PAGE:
Kindness and Tolerance are Tested in Unprecedented Times
Through the years, we’ve seen the pendulum swing from opulent to minimalist home styles, from “bigger is better” to “smaller more efficient use of space is best.” If you look at why things shift, it is usually due to what else is going on in the world. Truly, homes reflect their occupants’ need for celebration and reward at certain times, and for peace, serenity and protection during others.
On that note, kitchens truly are the heart of a home, perhaps more so now than before as we enter the current timeframe that is we’re seeing beginning to be referred to as “post-pandemic.” The discussion on appliances continues with our Savvy Special Report on laundry equipment, exclusively on the blog at dfwbuildingsavvy.com. About those appliances we write about—months of lead time is the norm for ordering them, and like so many other items on the spec sheet, we’re seeing appliance prices significantly rise.
No one in the homebuilding industry is immune to the tension we’re feeling in this unusual time. While home buying demand is usually a good thing for our industry, the multiple offers, low inventory, material delays and rising prices add more stress to the already stressful process of building or remodeling a home. Add together all the uncertainty and tension unique to this time in history and pile those onto the normal emotions that a major investment or a move causes in normal times, and it’s not surprising that builders are reporting bad customer behavior—something that also appears to be a widespread side effect of pent-up anxiety and isolation.
Psychologists contend that extreme examples of bad behavior are explained by the fact that we are all more traumatized than we realize by the virus and all the changes that our world has experienced as we have sought to fight it. There have been numerous news stories about unruly airline passengers acting out, fighting with each other and members of the flight crew. Much of it seemingly stems from refusing to obey federal regulations such as mask-wearing—just one of the societal issues with political overtones that fans the flame over differences of opinion that people stand ready to tell us all about.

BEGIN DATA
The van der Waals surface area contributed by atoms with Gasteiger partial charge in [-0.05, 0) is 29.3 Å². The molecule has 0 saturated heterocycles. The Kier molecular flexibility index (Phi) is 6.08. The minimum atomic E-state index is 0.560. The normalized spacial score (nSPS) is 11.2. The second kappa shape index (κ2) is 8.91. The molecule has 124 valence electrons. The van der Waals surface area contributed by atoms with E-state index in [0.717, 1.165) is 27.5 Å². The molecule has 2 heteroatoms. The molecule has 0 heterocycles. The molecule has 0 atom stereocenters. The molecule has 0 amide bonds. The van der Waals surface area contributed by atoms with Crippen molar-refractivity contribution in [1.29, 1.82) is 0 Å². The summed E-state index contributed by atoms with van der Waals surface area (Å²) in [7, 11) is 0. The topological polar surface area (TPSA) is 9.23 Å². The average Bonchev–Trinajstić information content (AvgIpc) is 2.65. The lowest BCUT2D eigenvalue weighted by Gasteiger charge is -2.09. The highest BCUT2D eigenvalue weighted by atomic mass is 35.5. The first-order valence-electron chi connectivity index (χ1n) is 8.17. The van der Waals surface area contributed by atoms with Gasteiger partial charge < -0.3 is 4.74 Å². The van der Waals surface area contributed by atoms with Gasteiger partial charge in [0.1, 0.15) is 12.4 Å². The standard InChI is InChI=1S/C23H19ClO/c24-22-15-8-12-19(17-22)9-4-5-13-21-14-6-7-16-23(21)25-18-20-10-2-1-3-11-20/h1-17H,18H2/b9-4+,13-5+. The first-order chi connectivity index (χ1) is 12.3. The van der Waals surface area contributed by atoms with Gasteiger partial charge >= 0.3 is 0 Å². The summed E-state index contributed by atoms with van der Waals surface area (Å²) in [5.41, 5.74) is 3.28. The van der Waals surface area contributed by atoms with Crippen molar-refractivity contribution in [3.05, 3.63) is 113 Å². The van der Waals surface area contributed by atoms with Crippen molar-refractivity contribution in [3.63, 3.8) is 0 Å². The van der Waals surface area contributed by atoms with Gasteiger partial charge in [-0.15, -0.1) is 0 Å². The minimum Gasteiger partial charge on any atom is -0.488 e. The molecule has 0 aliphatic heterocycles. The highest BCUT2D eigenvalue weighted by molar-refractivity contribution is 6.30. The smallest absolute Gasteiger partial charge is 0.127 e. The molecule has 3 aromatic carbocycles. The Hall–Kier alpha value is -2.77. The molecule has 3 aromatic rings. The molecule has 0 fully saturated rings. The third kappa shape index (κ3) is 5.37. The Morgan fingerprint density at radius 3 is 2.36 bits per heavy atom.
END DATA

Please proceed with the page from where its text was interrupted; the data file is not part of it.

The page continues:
As the pandemic subsides, to say that people are still on edge is an understatement. There are times when firing an “impossible to please” customer may be the right decision. At the same time, it is important that we never forget the value of a customer and the need to preserve the art of customer service before it becomes a lost art entirely. In this season, we’ve reposted a Sales Savvy article from Paul Evan’s on dfwbuildingsavvy.com. Visit to read up on customer negotiation tips. While negotiation requires that both sides of the party be reasonable, which isn’t always the case, the winner will be the one that stays calm and professional. A successful outcome comes from understanding the negotiation process—and that is one thing that has not changed since the time when this article was first published in Building Savvy years ago!
Keep in mind that with crisis comes innovation and alternative solutions. Stronger, faster to build, more affordable and more resilient, 3D printed houses are no longer just concept homes. While they remain a great solution for building houses for disaster relief and for impoverished communities, 3D-built homes that look and feel like the single-family homes they sit side by side with are now being built for sale in cities across the world, including Austin.
Thank you for allowing us to be your eyes and ears for news and trends in our essential industry.